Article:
What’s Behind Vietnam’s More Vocal Stance Against China?
TAIPEI, TAIWAN Vietnam sounded off twice last week against China over a long-festering maritime sovereignty dispute, after months of silence. But analysts expect to see angry phases like this one alternate more often with silent ones.
The foreign ministry in Vietnam said on April 24 China violated Vietnamese sovereignty by installing military jamming equipment in the disputed sea’s Paracel Islands. The equipment could disrupt Vietnamese flights and its own military activity, said Carl Thayer, Southeast Asia-specialized emeritus professor at the University of New South Wales in Australia.
The State-run oil firm PetroVietnam said the same day tension in the South China Sea would hamper offshore exploration for fuel under the ocean floor. Pressure from China has spiked two exploration efforts since mid-2017, analysts say. A Vietnamese driller is now planning a $4.6 billion natural gas exploration project with ExxonMobil.
But Vietnam had said little against China over the past seven months, even during China’s high-profile naval exercises in March and when China rapped a visit to Vietnam by a U.S. aircraft carrier. It increasingly values economic ties with China and looks to political channels for solving disputes, analysts say.
Internally the leaders have to be constantly weighing what China’s reaction will be under particular circumstances, Thayer said. If they’re looking for something, they may not want to rock the boat and move more cautiously. So it’s tactical, but it’s that constant weighing of ‘have we gone too far or not done enough,’ and looking at internal pressure.
Vietnam and China contest parts of the South China Sea off the 3,444-kilometer-long Vietnamese coast. Brunei, Malaysia, Taiwan and the Philippines also claim all or parts of the sea that covers 3.5 million square kilometers including prime fisheries and fossil fuel reserves. China claims about 90 percent of the sea, but the other countries rarely speak out.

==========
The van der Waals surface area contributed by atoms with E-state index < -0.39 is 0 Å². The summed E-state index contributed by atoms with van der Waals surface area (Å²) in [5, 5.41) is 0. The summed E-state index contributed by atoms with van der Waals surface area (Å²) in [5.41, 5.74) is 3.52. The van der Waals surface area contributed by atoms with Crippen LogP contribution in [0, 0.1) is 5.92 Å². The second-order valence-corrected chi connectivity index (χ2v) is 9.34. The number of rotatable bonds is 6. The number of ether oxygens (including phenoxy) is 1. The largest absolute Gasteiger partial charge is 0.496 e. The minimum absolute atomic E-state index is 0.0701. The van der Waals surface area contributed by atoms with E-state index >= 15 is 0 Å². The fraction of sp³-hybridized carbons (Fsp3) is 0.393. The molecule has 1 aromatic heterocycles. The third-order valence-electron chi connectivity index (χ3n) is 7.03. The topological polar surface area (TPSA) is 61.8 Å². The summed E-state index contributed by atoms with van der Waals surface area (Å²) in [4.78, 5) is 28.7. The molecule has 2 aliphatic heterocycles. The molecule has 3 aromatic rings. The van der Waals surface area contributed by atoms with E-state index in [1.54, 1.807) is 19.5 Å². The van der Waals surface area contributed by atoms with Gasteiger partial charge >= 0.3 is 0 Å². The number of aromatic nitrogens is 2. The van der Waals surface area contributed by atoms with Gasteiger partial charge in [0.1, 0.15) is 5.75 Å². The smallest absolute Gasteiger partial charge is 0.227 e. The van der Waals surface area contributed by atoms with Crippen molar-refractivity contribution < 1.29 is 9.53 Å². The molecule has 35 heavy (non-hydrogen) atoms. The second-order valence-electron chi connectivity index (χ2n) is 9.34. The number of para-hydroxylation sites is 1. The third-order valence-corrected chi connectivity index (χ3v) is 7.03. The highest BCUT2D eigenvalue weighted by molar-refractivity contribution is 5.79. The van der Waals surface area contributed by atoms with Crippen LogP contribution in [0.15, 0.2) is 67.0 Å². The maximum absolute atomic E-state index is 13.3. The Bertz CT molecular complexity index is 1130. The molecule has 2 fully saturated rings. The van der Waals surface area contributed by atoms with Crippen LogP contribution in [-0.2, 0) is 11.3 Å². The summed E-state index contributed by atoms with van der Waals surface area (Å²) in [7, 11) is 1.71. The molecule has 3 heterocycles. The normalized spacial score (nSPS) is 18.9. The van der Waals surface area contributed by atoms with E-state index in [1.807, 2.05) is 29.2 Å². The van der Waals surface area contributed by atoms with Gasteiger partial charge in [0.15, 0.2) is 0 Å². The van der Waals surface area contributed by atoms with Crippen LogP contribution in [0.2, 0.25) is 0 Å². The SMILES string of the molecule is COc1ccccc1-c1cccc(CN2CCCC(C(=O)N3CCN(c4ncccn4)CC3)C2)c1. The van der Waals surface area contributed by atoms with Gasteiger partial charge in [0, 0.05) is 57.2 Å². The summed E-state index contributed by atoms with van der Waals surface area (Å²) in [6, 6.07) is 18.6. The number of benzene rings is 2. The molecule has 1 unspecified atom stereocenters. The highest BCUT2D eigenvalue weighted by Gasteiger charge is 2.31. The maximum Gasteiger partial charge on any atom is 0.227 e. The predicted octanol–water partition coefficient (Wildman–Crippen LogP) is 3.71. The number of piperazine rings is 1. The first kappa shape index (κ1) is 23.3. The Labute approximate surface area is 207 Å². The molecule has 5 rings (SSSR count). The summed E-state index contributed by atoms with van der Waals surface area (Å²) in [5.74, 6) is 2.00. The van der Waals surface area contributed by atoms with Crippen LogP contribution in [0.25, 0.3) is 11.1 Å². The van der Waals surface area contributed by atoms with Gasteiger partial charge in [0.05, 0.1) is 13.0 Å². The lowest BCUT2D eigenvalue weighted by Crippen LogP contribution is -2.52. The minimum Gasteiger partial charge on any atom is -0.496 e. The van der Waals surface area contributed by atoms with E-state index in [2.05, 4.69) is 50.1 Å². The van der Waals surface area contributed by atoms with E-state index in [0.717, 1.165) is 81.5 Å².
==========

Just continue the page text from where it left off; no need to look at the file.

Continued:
Analysts often look to Vietnam first for any outcry against Chinese military expansion in the sea’s Paracel and Spratly island chains. But, until last week, Vietnam had withheld virulent criticism of China since condemning military exercises in August 2017. It wants a stronger economic and political relationship, some scholars say.
There’s some balancing mechanism, so it’s a hot and cold relationship, said Eduardo Araral, associate professor in the National University of Singapore’s public policy school. But I do not expect the Vietnamese government to go out of its way to criticize China, because it’s a very delicate situation.
Vietnam counts China as a source of tourism and raw materials for manufacturing. A year ago Vietnamese President Tran Dai Quang visited China to push for opening Chinese markets to more Vietnamese goods, augmenting a $72 billion two-way trade relationship that Vietnam calls its largest.
Focus on diplomatic ties
Vietnam may withhold some hostility in view of deepening official relations with China, Thayer said. The two militaries have done 23 joint patrols in the shared Gulf of Tonkin, with the latest ending in December, for example. They have also explored for oil together and live by a Gulf of Tonkin fisheries deal.
The two communist parties often meet to stop disputes from escalating, another factor keeping Vietnam quiet at times, Araral said. Vietnamese party Politburo member Nguyen Van Binh met Chinese Vice President Wang Qishan in mid-April to talk about increasing high-level meetings and improving practical cooperation.
China has tried to make peace through economic ties with all the Southeast Asian maritime claimants since 2016, when a world arbitration court ruled against the legal basis for the Chinese maritime claims.
Criticism against Chinese maritime claims would also expose Vietnam’s violations of the United Nations Convention on the Law of the Sea (UNCLOS), said Euan Graham, international security director with the Lowy Institute for International Policy. Both countries claim waters and islets beyond their internationally recognized exclusive economic zones extending 370 kilometers offshore.
Vietnam is obviously the one that would be most likely to push back, but then Vietnam also I think has difficulties in reconciling its claim with UNCLOS, Graham said.
Pressure to speak out
The two sides got into deadly clashes in 1974 and 1988 over competing maritime claims. In 2014 the two sides rammed each other’s boats as China allowed an oil firm to position its rig in a disputed tract. Many ordinary Vietnamese, some also wary of China due to a border war in the 1970s, rioted then against China.
The deadly riots point to continued anti-China sentiments in Vietnam, where some consumers say they’re still so upset they avoid Chinese goods when shopping. Vietnamese activists still demonstrate every year against Chinese Paracel occupation.
Vietnam stopped the 2014 riots after 21 people died. But the government would not stop their citizens from rampaging in the streets if there’s some issues with China such as another oil exploration tiff, Araral said.
Source: Voice of America